Is it possible to have a table and its index on different drives?

All we need is an easy explanation of the problem, so here it is.

I’m running an Ubuntu MySQL server that has HDD and SSD internal drives. The HDD has larger capacity, but of course the SSD has much faster read/write speeds.

Is it possible for me to hold a (2.5 billion record and growing) table, and build an index for it, with the index on an SSD drive? I’m thinking this might allow me to make use of the huge HDD storage I have available, but improve indexed read speeds with the SSD.

I’ve read through a lot of the MySQL documentation online but can’t find the relevant page. I had heard somewhere that this was possible!

Any help, much appreciated. I am constrained to using MySQL, I can’t be installing other db systems or making changes to the server(s).

How to solve :

I know you bored from this bug, So we are here to help you! Take a deep breath and look at the explanation of your problem. We have many solutions to this problem, But we recommend you to use the first method because it is tested & true method that will 100% work for you.

Method 1

Why they can’t be separated

With ENGINE=InnoDB, the data’s BTree (sorted by the PRIMARY KEY) and all secondary indexes (again BTrees) are stored in the same ‘tablespace’.

A tablespace is implemented as a file. Therefore, it is not possible to separate them. (MyISAM is different, but let’s not go there.)

A tablespace is manifested in one of 3 ways, none of which help with your question:

  • The ‘system’ tablespace ibdata1. Actually there can be multiple files, but you have no control over which blocks go in which file.
  • A .ibd file for the one table (and its indexes). Cf innodb_file_per_table.
  • A user-generated "tablespace".

And no advantage

Why split the index and the data? It is essentially useless, even with different speed drives.

  • When a query uses an index, it will first use the index and then use the data — thereby (usually) making the processing "serialized". This is a reasonable argument against splitting index from data across two same-speed disk drives.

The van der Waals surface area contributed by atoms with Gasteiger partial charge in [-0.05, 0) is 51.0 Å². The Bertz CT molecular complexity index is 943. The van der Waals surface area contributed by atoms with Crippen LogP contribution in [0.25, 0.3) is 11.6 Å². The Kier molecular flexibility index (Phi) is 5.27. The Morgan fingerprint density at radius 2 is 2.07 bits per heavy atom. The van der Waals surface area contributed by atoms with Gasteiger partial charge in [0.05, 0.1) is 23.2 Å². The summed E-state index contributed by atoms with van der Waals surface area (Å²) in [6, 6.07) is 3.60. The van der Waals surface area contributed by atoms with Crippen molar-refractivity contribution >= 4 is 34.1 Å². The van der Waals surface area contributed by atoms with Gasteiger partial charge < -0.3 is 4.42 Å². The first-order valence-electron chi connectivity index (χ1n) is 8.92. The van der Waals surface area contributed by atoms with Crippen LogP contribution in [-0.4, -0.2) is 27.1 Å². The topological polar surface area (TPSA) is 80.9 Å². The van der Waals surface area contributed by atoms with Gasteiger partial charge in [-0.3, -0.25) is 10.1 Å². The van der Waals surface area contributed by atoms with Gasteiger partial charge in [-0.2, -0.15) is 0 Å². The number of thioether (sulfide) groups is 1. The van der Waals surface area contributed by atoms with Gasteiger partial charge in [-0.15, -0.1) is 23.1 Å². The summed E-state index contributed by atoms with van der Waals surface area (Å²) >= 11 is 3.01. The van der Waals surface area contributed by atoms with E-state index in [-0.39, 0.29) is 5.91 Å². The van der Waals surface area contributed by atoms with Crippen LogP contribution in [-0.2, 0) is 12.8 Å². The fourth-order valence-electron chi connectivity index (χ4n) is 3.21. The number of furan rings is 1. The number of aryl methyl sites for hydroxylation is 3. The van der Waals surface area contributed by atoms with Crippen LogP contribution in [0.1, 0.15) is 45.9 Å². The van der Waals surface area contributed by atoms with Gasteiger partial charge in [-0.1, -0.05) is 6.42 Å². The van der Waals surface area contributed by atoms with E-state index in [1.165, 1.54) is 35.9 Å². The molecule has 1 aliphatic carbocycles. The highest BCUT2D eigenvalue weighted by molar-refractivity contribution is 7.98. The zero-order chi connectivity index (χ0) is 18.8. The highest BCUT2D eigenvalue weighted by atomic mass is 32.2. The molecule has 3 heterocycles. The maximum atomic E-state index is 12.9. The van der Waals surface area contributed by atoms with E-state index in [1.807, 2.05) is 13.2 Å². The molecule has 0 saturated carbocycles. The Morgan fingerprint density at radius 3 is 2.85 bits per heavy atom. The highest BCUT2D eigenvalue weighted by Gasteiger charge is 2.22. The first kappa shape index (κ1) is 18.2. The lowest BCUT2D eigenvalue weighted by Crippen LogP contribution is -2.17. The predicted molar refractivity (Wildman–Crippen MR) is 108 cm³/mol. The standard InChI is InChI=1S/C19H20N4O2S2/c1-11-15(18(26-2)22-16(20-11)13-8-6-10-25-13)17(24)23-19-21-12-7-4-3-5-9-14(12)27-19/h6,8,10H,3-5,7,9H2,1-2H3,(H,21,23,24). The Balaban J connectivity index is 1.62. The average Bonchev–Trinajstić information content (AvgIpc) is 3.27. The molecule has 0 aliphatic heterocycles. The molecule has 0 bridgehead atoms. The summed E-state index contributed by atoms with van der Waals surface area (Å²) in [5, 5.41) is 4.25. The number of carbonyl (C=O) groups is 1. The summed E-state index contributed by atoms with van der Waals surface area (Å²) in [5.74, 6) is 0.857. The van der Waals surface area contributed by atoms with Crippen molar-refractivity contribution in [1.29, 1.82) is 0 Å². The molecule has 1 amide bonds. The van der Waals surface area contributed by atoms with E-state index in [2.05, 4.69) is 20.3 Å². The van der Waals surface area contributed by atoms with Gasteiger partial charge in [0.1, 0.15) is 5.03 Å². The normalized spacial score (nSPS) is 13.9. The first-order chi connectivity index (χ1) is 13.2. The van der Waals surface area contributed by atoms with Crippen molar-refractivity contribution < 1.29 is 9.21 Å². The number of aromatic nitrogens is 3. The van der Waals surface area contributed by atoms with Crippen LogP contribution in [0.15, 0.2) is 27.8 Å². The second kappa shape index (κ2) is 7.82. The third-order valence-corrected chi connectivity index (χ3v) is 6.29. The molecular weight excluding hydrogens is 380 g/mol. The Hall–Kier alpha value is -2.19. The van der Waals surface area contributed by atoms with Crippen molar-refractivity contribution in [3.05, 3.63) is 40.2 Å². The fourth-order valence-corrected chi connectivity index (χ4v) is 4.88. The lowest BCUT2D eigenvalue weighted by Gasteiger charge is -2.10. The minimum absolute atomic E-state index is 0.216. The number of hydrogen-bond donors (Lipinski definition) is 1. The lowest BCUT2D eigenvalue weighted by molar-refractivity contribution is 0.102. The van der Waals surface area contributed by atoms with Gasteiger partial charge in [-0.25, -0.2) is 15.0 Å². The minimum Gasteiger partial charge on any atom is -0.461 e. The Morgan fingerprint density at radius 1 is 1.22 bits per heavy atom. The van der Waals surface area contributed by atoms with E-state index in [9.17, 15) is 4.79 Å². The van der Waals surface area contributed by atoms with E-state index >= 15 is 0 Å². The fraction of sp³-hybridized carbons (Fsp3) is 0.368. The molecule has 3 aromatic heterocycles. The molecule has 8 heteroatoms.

• All blocks–data or index–are cached in the buffer_pool in RAM. The index is often smaller, hence more easily cached, hence more likely to be in RAM, regardless of the disk location.

Method 2

I’ve read through a lot of the MySQL documentation online but can’t find the relevant page.

The most relevant pages are:

Creating InnoDB Tables

InnoDB tables are created in file-per-table tablespaces by default. To create an InnoDB table in the InnoDB system tablespace, disable the innodb_file_per_table variable before creating the table. To create an InnoDB table in a general tablespace, use CREATE TABLE … TABLESPACE syntax.

Resume – there is 3 options. The table may posess in system (1), general (2) or file-per-table (3) tablespace.

  1. The System Tablespace

The system tablespace is the storage area for the change buffer. It may also contain table and index data if tables are created in the system tablespace rather than file-per-table or general tablespaces. In previous MySQL versions, the system tablespace contained the InnoDB data dictionary. In MySQL 8.0, InnoDB stores metadata in the MySQL data dictionary. See Chapter 14, MySQL Data Dictionary. In previous MySQL releases, the system tablespace also contained the doublewrite buffer storage area. This storage area resides in separate doublewrite files as of MySQL 8.0.20.

The system tablespace can have one or more data files. By default, a single system tablespace data file, named ibdata1, is created in the data directory. The size and number of system tablespace data files is defined by the innodb_data_file_path startup option.

Resume – system tablespace is a file or a group of files where a lot of objects is stored without dividing to "one file per object", and you cannot affect on what part of what object in what file will be placed into.

  1. General Tablespaces

After creating a general tablespace, CREATE TABLE tbl_name ... TABLESPACE [=] tablespace_name or ALTER TABLE tbl_name TABLESPACE [=] tablespace_name statements can be used to add tables to the tablespace, …

Resume – the table is added into general tablespace as one solid object, without dividing to data and index parts.

  1. File-Per-Table Tablespaces

A file-per-table tablespace contains data and indexes for a single InnoDB table, and is stored on the file system in a single data file.


Totally: there is no way to store data part and index part of the InnoDB table separately.

Note: Use and implement method 1 because this method fully tested our system.
Thank you 🙂

All methods was sourced from stackoverflow.com or stackexchange.com, is licensed under cc by-sa 2.5, cc by-sa 3.0 and cc by-sa 4.0

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